Under normal circumstances, or in the presence of the tenuto mark in question?

Steven [/b]
Neither, unless a piece calls for legato playing.
_________________________
snobbyish, yet maybe helpful.
http://keyboardclass.blogspot.com/


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#997329 - 11/26/08 01:07 PM Re: Are These Lines Significant?
sotto voce Offline
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Registered: 08/15/06
Posts: 6163
Loc: Briarcliff Manor, NY, USA
Dolmetsch defines the tenuto mark as a legato accent.

If it were used on consecutive notes, would that not be a call for legato playing?

Steven

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#997330 - 11/26/08 03:35 PM Re: Are These Lines Significant?
keyboardklutz Offline
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Registered: 05/21/07
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Loc: London, UK (though if it's Aug...
No. True legato as a violin or wind instrument gets would result in one long note. Instead these instruments would soft bow/tongue tenuto consecutive notes. The Harvard Dictionary has no mention of accents.
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#997331 - 11/26/08 03:49 PM Re: Are These Lines Significant?
keystring Offline
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Could you explain what you mean by the term "soft bow"?

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#997332 - 11/26/08 04:00 PM Re: Are These Lines Significant?
IngridT Offline
Full Member

Registered: 11/07/08
Posts: 244
Loc: Netherlands
My piano teacher explains tenuto as 'playing the notes as 'long' as possible without creating a legato effect. There HAS to be a 'break'.

Ingrid

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#997333 - 11/26/08 04:01 PM Re: Are These Lines Significant?
keyboardklutz Offline
Yikes! 10000 Post Club Member

Registered: 05/21/07
Posts: 10856
Loc: London, UK (though if it's Aug...
 Quote:
Originally posted by keystring:
Could you explain what you mean by the term "soft bow"? [/b]
No.
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http://keyboardclass.blogspot.com/


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#997334 - 11/26/08 07:48 PM Re: Are These Lines Significant?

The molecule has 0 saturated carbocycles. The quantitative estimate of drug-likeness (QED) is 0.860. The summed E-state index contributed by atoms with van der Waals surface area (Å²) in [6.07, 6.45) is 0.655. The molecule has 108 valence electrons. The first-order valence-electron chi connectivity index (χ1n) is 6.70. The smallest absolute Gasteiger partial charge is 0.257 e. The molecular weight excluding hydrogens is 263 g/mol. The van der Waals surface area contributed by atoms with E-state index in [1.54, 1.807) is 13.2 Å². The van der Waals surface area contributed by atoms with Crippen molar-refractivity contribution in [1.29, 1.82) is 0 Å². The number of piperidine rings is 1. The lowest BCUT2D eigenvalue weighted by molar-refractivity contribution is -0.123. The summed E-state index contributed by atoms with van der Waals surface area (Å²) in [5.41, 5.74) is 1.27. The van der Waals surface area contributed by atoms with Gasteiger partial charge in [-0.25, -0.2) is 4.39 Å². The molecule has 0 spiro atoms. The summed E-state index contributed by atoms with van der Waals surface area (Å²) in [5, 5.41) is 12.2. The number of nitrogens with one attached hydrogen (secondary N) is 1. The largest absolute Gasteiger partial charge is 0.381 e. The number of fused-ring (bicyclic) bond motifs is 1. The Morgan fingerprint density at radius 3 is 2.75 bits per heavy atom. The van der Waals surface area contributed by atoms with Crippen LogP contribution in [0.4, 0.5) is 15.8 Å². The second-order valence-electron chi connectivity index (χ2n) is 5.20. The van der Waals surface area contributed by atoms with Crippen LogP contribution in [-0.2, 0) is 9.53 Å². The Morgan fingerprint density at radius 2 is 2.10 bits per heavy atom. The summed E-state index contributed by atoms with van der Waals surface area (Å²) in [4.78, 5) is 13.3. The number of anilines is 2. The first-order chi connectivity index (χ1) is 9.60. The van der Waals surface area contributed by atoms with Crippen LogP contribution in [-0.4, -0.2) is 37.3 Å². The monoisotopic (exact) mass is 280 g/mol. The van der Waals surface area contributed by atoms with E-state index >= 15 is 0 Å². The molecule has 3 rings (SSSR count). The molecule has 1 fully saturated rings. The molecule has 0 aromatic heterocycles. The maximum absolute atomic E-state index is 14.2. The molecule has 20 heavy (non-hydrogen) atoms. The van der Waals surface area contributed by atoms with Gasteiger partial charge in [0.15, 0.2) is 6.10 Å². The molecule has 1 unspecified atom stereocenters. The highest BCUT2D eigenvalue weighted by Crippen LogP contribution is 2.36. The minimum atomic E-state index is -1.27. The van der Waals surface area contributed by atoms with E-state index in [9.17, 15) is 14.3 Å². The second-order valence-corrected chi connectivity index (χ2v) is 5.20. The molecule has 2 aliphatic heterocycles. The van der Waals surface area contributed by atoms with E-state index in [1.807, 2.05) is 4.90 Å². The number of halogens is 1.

Gary D. Offline
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Registered: 08/30/08
Posts: 4933
Loc: South Florida
Any marking such as the tenuto is, unfortunately, open to interpretation.

Using the The Harvard Dictionary as the one and only reliable source is questionable.

As to brass, any repeated note must be at least lightly tongued in order to cause enough separation to allow the ear to hear separate notes.

Different notes can be played only with finger changes. No tongue is necessary. Usually notes under a phrase mark indicate no tongue. The exception is when repeated notes ARE under a phrase.

I would personally reserve the tenuto mark for length only, hold full value. Just don't expect all composers to limit use for only length.
_________________________
Piano Teacher

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#997335 - 11/26/08 08:47 PM Re: Are These Lines Significant?
Triryche Offline
1000 Post Club Member

Registered: 08/11/06
Posts: 1456
Loc: Milwaukee, Wisconsin
Fortunately for me, the interpretation for the above scenario is fairly straight forward. Especially since I can listen to the the composer's recording.

Great discussion though!!

Thanks again!! \:D

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#997336 - 11/27/08 01:26 AM Re: Are These Lines Significant?
keyboardklutz Offline
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Registered: 05/21/07
Posts: 10856
Loc: London, UK (though if it's Aug...
 Quote:
Originally posted by Gary D.:

Using the The Harvard Dictionary as the one and only reliable source is questionable.[/b]
Well how about The Oxford Companion, The New Oxford Companion, Everyman's Dictionary and Groves then? Not to mention the venerable CPE Bach!
_________________________
snobbyish, yet maybe helpful.
http://keyboardclass.blogspot.com/


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#997337 - 11/28/08 03:29 AM Re: Are These Lines Significant?
Gary D. Offline
4000 Post Club Member

Registered: 08/30/08
Posts: 4933
Loc: South Florida
None of these sources so much as mention additional weight or emphasis in addition to length? Are the definitions very brief?

Debussy seemed to have used the marks for both. Perhaps there has been a gradual shift in meaning, much as Allegro at some point stopped meaning "cheerful".

I agree with the primary meaning and use the mark that way myself, but limiting the meaning to only length and never to the idea of slight emphasis might easily lead to misinterpreting some of the works of more modern composers.
_________________________
Piano Teacher